Recording Conflicts Of Interest

Written by on November 29, 2022

What Is a Conflict of Interest?

A conflict of interest (COI), also known as the duality of interest, refers to a situation where a board member may have affiliations that could prevent them from making impartial decisions regarding the nonprofit organization. These conflicts or duality, though sometimes not intentional, may exist in both personal and professional relationships.

For example, a board member who owns a sporting goods store or who might just work for a sporting goods company. While it may seem like an easy option to just purchase your goods from that Board member’s company, it’s not always the best option and one where you will need to do your due diligence to ensure that nothing could be viewed as underhanded.

There is also what is considered a perceived COI as a “benefit from interest” or a circumstance in which the non-profit organization benefits from the affiliations of its board members. In the example above, should the sporting goods store decide to offer its products at a lower price, then the non-profit is at an advantage.

Because of these peculiar situations, the board should establish certain controls that protect the interests of the non-profit organization.

Why Record Conflicts of Interest?

In essence, a COI has the potential to jeopardize the loyalty of a board member. This becomes a concern because among the three primary legal duties of non-profit board members and officers, is their Duty of Loyalty toward the organization.

As such, to uphold the confidence of the public, the organization’s members, and other stakeholders, there needs to be a record of COI. Along with this, there should be a COI Policy that provides guidelines on how these transactions should take place.

The COI policy takes into account any relevant law governing these transactions and should stipulate how the dealings will be communicated to the concerned parties. Keep in mind that the laws vary from state to state.

IMPORTANT: The Internal Revenue Service (IRS) can impose intermediate sanctions against a person or organization that benefitted from conflicts of interest that were not declared and managed correctly. Because these may be categorized as excess benefit transactions, the penalties can be significant.

What Should a Conflict of Interest Policy Include?

Two basic directives need to be present in a COI policy:

  • A requirement for those with conflict (or who think they may have a conflict) to disclose this information or any future conflict that they think may arise as they perform their duties as members of the board

  • A prohibition for board members with a COI to vote on any matter in which there is a conflict.

Aside from these, it will be up to the board to determine any other policies or measures that will help them manage conflicts. These may also include how investigations should be done when an actual conflict of interest is found, and what actions the board may employ. This is also the information asked for in IRS Form 990.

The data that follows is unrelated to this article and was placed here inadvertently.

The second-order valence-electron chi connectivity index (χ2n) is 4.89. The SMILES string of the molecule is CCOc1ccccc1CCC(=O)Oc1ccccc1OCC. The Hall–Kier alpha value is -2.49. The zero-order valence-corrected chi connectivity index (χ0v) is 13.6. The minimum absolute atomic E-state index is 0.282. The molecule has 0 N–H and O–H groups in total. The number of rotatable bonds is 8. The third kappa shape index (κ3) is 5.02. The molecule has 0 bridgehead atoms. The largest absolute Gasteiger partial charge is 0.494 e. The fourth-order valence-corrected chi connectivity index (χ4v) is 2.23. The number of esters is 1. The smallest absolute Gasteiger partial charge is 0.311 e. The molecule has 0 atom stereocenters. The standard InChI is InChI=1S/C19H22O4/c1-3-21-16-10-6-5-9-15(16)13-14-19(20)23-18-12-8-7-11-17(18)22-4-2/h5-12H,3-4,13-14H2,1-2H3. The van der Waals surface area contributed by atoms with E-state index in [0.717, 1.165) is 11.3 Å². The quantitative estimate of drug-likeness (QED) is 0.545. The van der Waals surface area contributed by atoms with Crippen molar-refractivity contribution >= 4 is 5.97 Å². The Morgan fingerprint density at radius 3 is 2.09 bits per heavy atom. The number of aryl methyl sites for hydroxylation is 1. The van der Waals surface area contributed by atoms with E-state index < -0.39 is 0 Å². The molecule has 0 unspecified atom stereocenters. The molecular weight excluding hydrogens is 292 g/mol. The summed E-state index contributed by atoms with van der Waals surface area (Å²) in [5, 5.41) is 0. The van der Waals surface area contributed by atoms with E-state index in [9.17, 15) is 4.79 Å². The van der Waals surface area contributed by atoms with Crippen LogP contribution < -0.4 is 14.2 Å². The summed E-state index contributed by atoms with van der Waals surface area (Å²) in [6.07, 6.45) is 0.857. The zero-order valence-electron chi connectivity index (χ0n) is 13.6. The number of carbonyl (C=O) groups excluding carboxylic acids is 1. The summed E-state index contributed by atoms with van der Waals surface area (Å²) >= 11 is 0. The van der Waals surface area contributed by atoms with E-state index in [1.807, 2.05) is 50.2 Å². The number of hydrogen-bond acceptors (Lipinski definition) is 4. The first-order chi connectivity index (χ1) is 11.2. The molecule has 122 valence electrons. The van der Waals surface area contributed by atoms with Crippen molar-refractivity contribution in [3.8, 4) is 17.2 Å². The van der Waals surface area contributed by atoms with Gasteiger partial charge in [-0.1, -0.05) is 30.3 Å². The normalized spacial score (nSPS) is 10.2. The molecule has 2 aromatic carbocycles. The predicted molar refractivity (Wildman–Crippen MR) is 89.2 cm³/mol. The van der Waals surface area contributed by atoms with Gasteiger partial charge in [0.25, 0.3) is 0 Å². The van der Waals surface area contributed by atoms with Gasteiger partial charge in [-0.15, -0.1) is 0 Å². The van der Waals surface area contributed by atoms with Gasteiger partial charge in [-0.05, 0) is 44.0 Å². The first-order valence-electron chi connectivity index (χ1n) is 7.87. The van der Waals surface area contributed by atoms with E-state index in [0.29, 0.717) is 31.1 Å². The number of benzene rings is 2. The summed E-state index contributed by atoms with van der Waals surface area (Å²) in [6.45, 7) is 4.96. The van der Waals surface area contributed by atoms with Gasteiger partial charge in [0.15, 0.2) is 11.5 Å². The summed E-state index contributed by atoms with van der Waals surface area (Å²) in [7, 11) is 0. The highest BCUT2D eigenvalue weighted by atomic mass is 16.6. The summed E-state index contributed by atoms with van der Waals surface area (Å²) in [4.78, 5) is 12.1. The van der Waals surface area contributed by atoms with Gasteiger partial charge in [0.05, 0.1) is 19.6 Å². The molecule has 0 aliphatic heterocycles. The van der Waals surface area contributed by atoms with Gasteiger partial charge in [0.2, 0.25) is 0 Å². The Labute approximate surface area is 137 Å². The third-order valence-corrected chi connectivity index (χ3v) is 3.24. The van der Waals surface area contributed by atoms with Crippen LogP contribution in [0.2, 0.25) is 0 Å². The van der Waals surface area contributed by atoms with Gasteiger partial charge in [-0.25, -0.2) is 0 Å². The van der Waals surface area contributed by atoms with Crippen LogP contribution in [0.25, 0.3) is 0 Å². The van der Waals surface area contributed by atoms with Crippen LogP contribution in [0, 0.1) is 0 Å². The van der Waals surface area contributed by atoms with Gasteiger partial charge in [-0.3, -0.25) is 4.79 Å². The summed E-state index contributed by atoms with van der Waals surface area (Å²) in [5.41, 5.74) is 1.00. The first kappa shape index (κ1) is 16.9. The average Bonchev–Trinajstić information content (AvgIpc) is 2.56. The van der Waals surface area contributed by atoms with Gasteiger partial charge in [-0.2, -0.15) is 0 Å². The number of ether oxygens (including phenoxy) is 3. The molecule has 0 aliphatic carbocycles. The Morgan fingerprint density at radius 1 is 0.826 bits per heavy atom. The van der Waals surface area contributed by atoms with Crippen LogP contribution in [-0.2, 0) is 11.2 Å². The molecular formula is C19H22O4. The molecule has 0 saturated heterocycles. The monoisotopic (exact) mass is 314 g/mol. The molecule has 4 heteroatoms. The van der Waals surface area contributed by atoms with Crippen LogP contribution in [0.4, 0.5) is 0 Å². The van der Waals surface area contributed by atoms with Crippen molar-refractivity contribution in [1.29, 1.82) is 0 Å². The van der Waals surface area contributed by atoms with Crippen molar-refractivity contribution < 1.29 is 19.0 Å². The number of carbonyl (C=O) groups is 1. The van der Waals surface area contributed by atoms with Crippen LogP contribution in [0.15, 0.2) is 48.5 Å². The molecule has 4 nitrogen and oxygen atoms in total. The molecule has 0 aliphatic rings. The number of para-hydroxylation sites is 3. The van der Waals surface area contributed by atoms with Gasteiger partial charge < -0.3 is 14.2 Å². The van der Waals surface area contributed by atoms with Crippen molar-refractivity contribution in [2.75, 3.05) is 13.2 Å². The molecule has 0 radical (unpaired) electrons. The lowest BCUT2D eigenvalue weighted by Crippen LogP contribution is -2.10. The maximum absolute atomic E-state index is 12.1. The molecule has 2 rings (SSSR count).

Keep in mind also, that some state laws set forth what must be included in a nonprofit’s COI policy. The state of New York, for example, through the New York Nonprofit Revitalization Act of 2013, provides guidance for drafting the policy, which must state that board members must uphold the “best interest of the nonprofit.”

As such, it is best to know the state-specific best practices for non-profit organizations that apply to you and incorporate these in your COI policy.

Recording Conflicts of Interest

Most often, it is the board president or secretary who is in charge of requesting each director to sign the COI policy when they take office. They are also the ones responsible for keeping a copy in the organization’s files.

To ensure that the COI information is up-to-date, many non-profit organizations send out a yearly questionnaire. These questionnaires ask board members to disclose existing COI’s and may also include a reminder to advise the board of any potential ones. This could be a simple declaration of their financial interests, and memberships in other social or professional organizations. Then these COI’s are noted and kept on a list or a COI Register.

We believe since people’s situations can change frequently, it’s best to make it part of the monthly board meeting agenda. This gives everyone the chance to present that COI, or perceived COI, to the board for proper discussion if needed. Additionally, that COI will not only be marked in the COI register but also becomes part of the meeting minutes. This ensures transparency or disclosure in a multitude of ways.


In any situation where there are major purchases or repeated purchases over time, you should safeguard the organization by obtaining competitive bids. This ensures that the organization is obtaining the products or services from the board member at the best possible price in the market.

This is also something you should consider including in your COI policy.


A policy on Conflicts of Interest ensures the credibility of an organization and its board members. Keeping a register that is available to any member or stakeholder and ensuring there is an opportunity to discuss and update that register at the board meetings, creates transparency and trust. While this may require added effort, it is a necessary safeguard to protect the interests of the organization.

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